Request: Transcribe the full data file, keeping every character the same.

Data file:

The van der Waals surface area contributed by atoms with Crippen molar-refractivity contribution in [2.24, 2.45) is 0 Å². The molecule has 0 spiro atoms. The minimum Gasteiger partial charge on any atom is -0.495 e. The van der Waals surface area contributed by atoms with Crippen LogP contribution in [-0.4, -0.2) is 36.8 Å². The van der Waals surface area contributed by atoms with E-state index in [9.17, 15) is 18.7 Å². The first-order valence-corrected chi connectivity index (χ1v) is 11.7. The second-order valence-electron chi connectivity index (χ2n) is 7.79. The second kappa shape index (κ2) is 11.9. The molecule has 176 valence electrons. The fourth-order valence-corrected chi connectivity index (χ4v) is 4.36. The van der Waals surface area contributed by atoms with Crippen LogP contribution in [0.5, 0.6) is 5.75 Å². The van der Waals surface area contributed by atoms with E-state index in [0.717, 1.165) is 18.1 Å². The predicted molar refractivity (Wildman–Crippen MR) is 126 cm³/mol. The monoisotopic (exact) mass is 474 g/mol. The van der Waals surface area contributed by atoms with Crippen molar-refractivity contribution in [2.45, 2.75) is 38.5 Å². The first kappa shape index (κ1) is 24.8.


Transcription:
The van der Waals surface area contributed by atoms with Crippen molar-refractivity contribution in [2.24, 2.45) is 0 Å². The molecule has 0 spiro atoms. The minimum Gasteiger partial charge on any atom is -0.495 e. The van der Waals surface area contributed by atoms with Crippen LogP contribution in [-0.4, -0.2) is 36.8 Å². The van der Waals surface area contributed by atoms with E-state index in [9.17, 15) is 18.7 Å². The first-order valence-corrected chi connectivity index (χ1v) is 11.7. The second-order valence-electron chi connectivity index (χ2n) is 7.79. The second kappa shape index (κ2) is 11.9. The molecule has 176 valence electrons. The fourth-order valence-corrected chi connectivity index (χ4v) is 4.36. The van der Waals surface area contributed by atoms with Crippen LogP contribution in [0.5, 0.6) is 5.75 Å². The van der Waals surface area contributed by atoms with E-state index in [0.717, 1.165) is 18.1 Å². The predicted molar refractivity (Wildman–Crippen MR) is 126 cm³/mol. The monoisotopic (exact) mass is 474 g/mol. The van der Waals surface area contributed by atoms with Crippen molar-refractivity contribution in [2.45, 2.75) is 38.5 Å². The first kappa shape index (κ1) is 24.8.